Death. It is all around us these days. Indeed, you can’t get away from it.
Turn on the television and you learn how many people have died from Covid-19 in your country. In the US, it is now nearly 250,000; in the UK, it is over 50,000 – and so forth. And we are told that we should expect many more deaths as winter continues.
Taking in the Numbers
Do these numbers have any meaning for us? I find it very hard to take them in. Does 250,000 mean so much more than 240,000? They are both large, and they are both overwhelming. And they are appalling.
It is so much easier to understand when it is simply one person. Then it comes home in a whoosh.
The Loss of One Psychoanalyst
My cousin went to a wonderful psychoanalyst for a period of years. Because of our mutual schedules, I often met my cousin there at the end of her session.
I never used this psychoanalyst myself, but she helped my cousin enormously. I could see from just talking to her that she was very warm and full of life. And she seemed very wise. If I ever needed help, I would go to her.
From small conversations, we began to know and like each other.
Recently, I was trying to contact her on behalf of a friend. I tried her mobile number and left a message, but there was no response. Odd, I thought. I then emailed her, as I knew she would reply when she was free. But again, no response. Even odder. It wasn’t like her at all.
And then I had the idea to look on the net. Perhaps I had a premonition of what I would find. There it was – her name and the word ‘death’. And some very warm commentaries from her colleagues in the psychoanalytic world.
She had died in May after a short period with Covid-19. She was 63.
What a terrible, terrible shock. And it meant so much more than the numbers.
One Person’s Life
It is just impossible to imagine the lives and loves of hundreds of thousands of people. But you quickly can respond to the life of one person. In her case, I didn’t know her family situation, but I did know what a good psychoanalyst she was.
What a terrible loss for all her current patients, who relied on her for their well-being. Not to mention those who would have sought her help in the future, like my friend.
I learned from an obituary that she was a wonderful teacher, full of insight and inspiration. A loss, too, for those who would have learned from her.
And she, too, undoubtedly also had family and friends who would be devastated.
The circles of people affected by one person’s death are clear to see – the parents, the siblings, the spouse and, of course, the children. Not to mention both casual and close friends. All feel the real pain of loss.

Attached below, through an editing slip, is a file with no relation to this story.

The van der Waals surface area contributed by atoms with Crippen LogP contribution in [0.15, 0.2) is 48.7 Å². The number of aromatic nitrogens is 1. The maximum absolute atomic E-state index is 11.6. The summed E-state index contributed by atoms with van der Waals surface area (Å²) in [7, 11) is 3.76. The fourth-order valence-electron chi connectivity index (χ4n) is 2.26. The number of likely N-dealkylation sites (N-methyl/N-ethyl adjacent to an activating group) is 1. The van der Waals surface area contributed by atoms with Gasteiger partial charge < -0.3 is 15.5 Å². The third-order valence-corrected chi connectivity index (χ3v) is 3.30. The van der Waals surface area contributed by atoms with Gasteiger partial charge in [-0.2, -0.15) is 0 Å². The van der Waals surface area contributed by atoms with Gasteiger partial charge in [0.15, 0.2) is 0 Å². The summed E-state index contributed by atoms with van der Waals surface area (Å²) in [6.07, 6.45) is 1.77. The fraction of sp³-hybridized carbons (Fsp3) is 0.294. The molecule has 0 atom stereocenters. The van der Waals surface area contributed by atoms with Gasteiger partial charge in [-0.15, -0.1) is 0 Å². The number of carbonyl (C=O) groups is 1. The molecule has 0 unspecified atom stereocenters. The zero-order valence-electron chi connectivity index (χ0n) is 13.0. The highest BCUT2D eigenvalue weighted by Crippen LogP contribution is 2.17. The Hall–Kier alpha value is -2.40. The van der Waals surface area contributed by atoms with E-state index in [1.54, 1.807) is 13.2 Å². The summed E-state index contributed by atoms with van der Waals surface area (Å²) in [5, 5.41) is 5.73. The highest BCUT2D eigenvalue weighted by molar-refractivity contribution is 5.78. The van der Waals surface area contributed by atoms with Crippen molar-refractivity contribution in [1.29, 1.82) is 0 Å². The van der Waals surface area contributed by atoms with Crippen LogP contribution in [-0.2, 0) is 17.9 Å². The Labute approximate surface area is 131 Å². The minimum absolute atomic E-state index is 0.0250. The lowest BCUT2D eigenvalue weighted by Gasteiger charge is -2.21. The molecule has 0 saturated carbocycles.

When you add up all of these, the impact of this pandemic is great indeed.
I was very affected by this death. I wanted this woman to be still in this world, still dispensing her wisdom to others.
And I began to realise there were two other aspects that affected me – and perhaps others in the same situation.
First, a sudden and completely unexpected death seems very unfair. No time for friends and family to prepare themselves. No time for the woman herself to put her things in order. Just wiped out at a stroke.
And second, because I was in no way in her immediate orbit, it was a greater shock learning of her death some time after it happened. My immediate thought was, “How can she be dead when I just sent her an email?”
Yes, I know that is illogical, but thoughts about death often are.
A Different Pandemic
The same thing – in terms of the overwhelming statistics – happened in the AIDS pandemic 30 years ago. Rather by accident, I became close to one AIDS activist and together we wrote a book, based on interviews with a number of young people living with AIDS, called Wise Before their Time.
I felt exactly the same then. The numbers were too big to take in. In the Preface, I noted that each day, some eight to ten thousand men, women, and children worldwide became infected with HIV (the condition that led to AIDS). A cumulative total of 40 million were expected within the decade.
Yet by presenting the experiences of 20 people interviewed for the book, the loss became human again.
People lived longer with AIDS, and they talked of the many difficulties of telling their friends and parents, seeing their friends die and trying to cope with the enormous stigma of their situation. It is “powerful stuff” as one reviewer noted.
By the time we are in our 60s, we have probably seen a number of deaths. Very likely, among those fall our parents, although not necessarily as lifespans grow.
But there will be car accidents, cancer, and many other situations which are likely to have taken our friends and family members.
Each one is significant. Our response confirms our humanity. But death in large numbers remains difficult to take in.
This was first published by www.sixtyandme.com. (See https://sixtyandme.com/impact-of-unexpected-death/)